My typical routine in the morning at work is to scan my inbox, unabashedly deleting messages from email addresses that I don’t know. I think we’re all familiar with getting these unsolicited emails. In fact, I decided to track how many sales emails I received in one week – the answer? 347. And I’m sure that is low for most director-level marketing execs.
When I agreed to write a blog for the HubSpot Sales Certification launch, I purposely picked an email related topic, because marketing and sales share the same goal when it comes to email, which is to get more people to open the email, read the message, and respond in some fashion.
So how can you get a higher open rate on your sales emails? The simple answer is to get noticed in your prospects’ inbox. Lots of testing of different messaging and design ideas can be a huge help in impacting your open rate, but here are some additional tips to keep in mind:
It’s All About Timing
In general, which day of the week and what time of day you send your email can have a big impact on the probability of your prospect opening the email. According to Experian, emails sent on Tuesday have the highest open rate compared to other weekdays. Additionally, a GetResponse study found that the best times to email prospects are 8:00 AM and 3:00 PM.
This is all well and good, but an even better timing consideration is to send an email when you are at the top of someone’s mind–meaning that they are visiting your website and looking at your content. Being relevant is a key part of getting noticed in an inbox. A marketing tool, like HubSpot Sales, that builds in notifications when prospects are visiting your website makes that process simple.
Take the Time To Personalize So Your Prospects Take the Time To Read Your Message
Stop sending broadcast emails. If you think you are saving time by trying to reach more people through sending the same email with just the name and company name personalized, you are wrong. You are just wasting time.
I’m old enough to remember the days when mail merge was the best thing in the email world. Today, a non-personalized email, or just putting in a name says one thing: I don’t care enough about truly helping you to take the time to craft a message just for you.
Efficiency doesn’t always equal effectiveness. Spending the time to see what your prospects care about by seeing what they do on your website can help you narrow in on the problem they might be researching or the products they might feel will help them.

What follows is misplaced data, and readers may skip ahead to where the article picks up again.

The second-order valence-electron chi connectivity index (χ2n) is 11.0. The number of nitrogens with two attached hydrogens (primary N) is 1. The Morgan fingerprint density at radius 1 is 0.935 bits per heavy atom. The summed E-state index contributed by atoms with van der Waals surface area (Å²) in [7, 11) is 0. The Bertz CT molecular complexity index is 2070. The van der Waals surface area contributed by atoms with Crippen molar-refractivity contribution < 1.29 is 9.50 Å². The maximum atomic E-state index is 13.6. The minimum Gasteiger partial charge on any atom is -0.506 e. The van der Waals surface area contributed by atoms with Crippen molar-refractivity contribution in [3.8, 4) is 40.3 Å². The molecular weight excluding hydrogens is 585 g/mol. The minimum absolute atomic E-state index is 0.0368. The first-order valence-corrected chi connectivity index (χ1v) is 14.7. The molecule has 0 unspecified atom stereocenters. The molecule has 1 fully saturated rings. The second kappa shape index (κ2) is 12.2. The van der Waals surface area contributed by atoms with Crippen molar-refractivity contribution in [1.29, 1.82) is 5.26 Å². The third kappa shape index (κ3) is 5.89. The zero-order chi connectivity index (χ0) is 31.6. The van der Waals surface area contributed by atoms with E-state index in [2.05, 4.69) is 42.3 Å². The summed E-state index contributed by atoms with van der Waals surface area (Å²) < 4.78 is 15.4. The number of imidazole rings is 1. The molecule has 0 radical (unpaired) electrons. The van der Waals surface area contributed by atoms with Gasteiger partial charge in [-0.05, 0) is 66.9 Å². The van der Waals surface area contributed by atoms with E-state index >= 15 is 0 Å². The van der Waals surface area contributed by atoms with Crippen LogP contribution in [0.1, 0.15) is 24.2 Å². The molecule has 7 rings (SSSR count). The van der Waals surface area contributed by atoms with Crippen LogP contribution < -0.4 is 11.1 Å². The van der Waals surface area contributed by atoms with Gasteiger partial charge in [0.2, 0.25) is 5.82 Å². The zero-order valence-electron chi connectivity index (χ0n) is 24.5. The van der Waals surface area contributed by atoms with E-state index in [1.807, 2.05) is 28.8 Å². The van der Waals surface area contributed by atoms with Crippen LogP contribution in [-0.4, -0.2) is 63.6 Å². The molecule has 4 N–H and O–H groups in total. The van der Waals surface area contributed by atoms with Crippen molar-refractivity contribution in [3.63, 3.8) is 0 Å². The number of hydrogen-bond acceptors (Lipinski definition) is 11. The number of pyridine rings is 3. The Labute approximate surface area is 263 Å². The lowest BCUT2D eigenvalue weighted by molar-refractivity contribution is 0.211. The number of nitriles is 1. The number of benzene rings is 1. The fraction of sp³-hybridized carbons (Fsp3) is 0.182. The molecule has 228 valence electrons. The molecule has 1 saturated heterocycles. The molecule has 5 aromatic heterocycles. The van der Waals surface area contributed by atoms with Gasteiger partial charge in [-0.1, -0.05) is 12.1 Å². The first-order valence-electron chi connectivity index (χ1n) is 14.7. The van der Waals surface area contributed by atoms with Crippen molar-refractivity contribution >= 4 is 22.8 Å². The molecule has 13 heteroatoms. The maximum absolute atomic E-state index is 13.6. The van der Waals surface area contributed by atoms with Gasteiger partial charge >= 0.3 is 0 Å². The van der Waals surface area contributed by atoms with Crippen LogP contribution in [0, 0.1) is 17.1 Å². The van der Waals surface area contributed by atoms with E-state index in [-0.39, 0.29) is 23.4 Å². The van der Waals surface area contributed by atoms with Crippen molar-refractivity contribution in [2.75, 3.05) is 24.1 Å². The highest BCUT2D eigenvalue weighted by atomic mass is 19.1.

Make Sure Your Email Looks Good No Matter What Device Your Prospects Use
Have you looked at your email metrics lately to know what device people are using to view your emails? Did you know that 40% of emails are opened on mobile first – where the average mobile screen can only fit 4-7 words max? [Source: ContactMonkey]. Make sure that your emails are responsively designed and can be viewed easily on both mobile and desktop devices.
Think of Your Subject Line As a Handshake
Have you ever met someone, and when you go in for a handshake, it’s limp, or sweaty, or just makes you want to pull your hand away? When that happens, is it hard to get past your initial negative feeling and listen to the person? Much like a handshake, your email subject line is your first impression, and sometimes it’s your only shot at getting your prospect to open the email.
In fact, according to Convince and Convert, 35% of email recipients open emails based on subject line alone. This means you need to make your subject lines count. HubSpot has some great examples of subject lines that are compelling.
Keep It Short, Simple, and Relevant
If you are able to get your prospect to open your email, the next step is make sure they read it. Keep your messages brief and relevant. The goal of sales emails isn’t to close the deal, but to continue or start a real conversation - on the phone. So when crafting your message, keep that in mind: you are looking for a response (an email back, a phone call, a website visit, etc.). Make sure that what you want that response to be is clear.
It might seem a bit odd that a marketing person is writing an email about successful sales emails. After all, I’m not a salesperson. However, marketing and sales share a common communication tool–email–and a common goal–authentically reaching people to educate, provide value, and start a conversation. These commonalities are also why I decided to get HubSpot Sales certified. Completing this certification provides marketers with a great resource to learn even more insights into how to craft relevant and personalized emails that can help you reach your sales goals.
If you want to know more about HubSpot, email marketing, or the inbound methodology, please contact us, and we’ll help you integrate inbound marketing into your digital strategy. If you have any tips of your own, please feel free to leave a comment below. We’d love to hear your thoughts!